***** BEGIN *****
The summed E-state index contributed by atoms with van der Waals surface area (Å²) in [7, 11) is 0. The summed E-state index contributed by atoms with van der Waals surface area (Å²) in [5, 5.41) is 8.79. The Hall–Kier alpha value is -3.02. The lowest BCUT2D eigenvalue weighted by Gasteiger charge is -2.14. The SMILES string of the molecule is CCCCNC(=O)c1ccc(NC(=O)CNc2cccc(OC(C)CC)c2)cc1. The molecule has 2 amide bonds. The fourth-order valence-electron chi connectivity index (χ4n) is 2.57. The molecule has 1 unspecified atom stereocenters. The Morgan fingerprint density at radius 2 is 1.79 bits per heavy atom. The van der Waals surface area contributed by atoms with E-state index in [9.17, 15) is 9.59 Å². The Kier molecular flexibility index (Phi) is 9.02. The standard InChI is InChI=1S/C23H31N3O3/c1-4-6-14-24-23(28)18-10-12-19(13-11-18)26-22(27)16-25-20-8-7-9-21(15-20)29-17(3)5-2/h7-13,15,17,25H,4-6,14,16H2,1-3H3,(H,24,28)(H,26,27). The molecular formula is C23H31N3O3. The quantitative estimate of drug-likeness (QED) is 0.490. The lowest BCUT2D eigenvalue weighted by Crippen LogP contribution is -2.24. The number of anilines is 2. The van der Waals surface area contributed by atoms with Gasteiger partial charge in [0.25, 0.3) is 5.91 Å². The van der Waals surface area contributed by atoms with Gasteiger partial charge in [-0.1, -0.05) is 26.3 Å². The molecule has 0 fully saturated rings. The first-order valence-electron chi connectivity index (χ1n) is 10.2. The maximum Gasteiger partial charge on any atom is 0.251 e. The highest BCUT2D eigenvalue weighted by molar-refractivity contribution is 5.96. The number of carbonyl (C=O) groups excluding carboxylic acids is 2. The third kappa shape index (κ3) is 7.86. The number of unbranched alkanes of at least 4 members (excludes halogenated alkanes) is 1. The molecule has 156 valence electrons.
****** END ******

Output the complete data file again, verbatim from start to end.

The summed E-state index contributed by atoms with van der Waals surface area (Å²) in [7, 11) is 0. The summed E-state index contributed by atoms with van der Waals surface area (Å²) in [5, 5.41) is 8.79. The Hall–Kier alpha value is -3.02. The lowest BCUT2D eigenvalue weighted by Gasteiger charge is -2.14. The SMILES string of the molecule is CCCCNC(=O)c1ccc(NC(=O)CNc2cccc(OC(C)CC)c2)cc1. The molecule has 2 amide bonds. The fourth-order valence-electron chi connectivity index (χ4n) is 2.57. The molecule has 1 unspecified atom stereocenters. The Morgan fingerprint density at radius 2 is 1.79 bits per heavy atom. The van der Waals surface area contributed by atoms with E-state index in [9.17, 15) is 9.59 Å². The Kier molecular flexibility index (Phi) is 9.02. The standard InChI is InChI=1S/C23H31N3O3/c1-4-6-14-24-23(28)18-10-12-19(13-11-18)26-22(27)16-25-20-8-7-9-21(15-20)29-17(3)5-2/h7-13,15,17,25H,4-6,14,16H2,1-3H3,(H,24,28)(H,26,27). The molecular formula is C23H31N3O3. The quantitative estimate of drug-likeness (QED) is 0.490. The lowest BCUT2D eigenvalue weighted by Crippen LogP contribution is -2.24. The number of anilines is 2. The van der Waals surface area contributed by atoms with Gasteiger partial charge in [0.25, 0.3) is 5.91 Å². The van der Waals surface area contributed by atoms with Gasteiger partial charge in [-0.1, -0.05) is 26.3 Å². The molecule has 0 fully saturated rings. The first-order valence-electron chi connectivity index (χ1n) is 10.2. The maximum Gasteiger partial charge on any atom is 0.251 e. The highest BCUT2D eigenvalue weighted by molar-refractivity contribution is 5.96. The number of carbonyl (C=O) groups excluding carboxylic acids is 2. The third kappa shape index (κ3) is 7.86. The number of unbranched alkanes of at least 4 members (excludes halogenated alkanes) is 1. The molecule has 156 valence electrons.